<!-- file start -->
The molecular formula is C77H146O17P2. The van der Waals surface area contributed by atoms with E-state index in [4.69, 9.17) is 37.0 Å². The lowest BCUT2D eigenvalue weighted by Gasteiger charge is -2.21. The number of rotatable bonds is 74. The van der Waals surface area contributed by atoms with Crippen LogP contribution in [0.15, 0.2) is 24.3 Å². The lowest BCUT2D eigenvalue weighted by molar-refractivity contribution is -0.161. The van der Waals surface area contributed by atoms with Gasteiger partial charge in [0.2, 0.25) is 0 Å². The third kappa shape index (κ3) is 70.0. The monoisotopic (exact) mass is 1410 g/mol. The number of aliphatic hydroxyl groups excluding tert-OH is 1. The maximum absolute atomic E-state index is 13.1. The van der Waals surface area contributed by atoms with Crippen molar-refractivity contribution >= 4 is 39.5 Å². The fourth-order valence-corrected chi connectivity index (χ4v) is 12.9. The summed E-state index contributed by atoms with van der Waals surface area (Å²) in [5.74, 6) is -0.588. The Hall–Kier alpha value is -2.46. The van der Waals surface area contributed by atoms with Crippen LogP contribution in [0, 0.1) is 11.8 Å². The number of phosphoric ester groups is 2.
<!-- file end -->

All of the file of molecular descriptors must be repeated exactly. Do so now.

The molecular formula is C77H146O17P2. The van der Waals surface area contributed by atoms with E-state index in [4.69, 9.17) is 37.0 Å². The lowest BCUT2D eigenvalue weighted by Gasteiger charge is -2.21. The number of rotatable bonds is 74. The van der Waals surface area contributed by atoms with Crippen LogP contribution in [0.15, 0.2) is 24.3 Å². The lowest BCUT2D eigenvalue weighted by molar-refractivity contribution is -0.161. The van der Waals surface area contributed by atoms with Gasteiger partial charge in [0.2, 0.25) is 0 Å². The third kappa shape index (κ3) is 70.0. The monoisotopic (exact) mass is 1410 g/mol. The number of aliphatic hydroxyl groups excluding tert-OH is 1. The maximum absolute atomic E-state index is 13.1. The van der Waals surface area contributed by atoms with Crippen molar-refractivity contribution >= 4 is 39.5 Å². The fourth-order valence-corrected chi connectivity index (χ4v) is 12.9. The summed E-state index contributed by atoms with van der Waals surface area (Å²) in [5.74, 6) is -0.588. The Hall–Kier alpha value is -2.46. The van der Waals surface area contributed by atoms with Crippen LogP contribution in [0, 0.1) is 11.8 Å². The number of phosphoric ester groups is 2.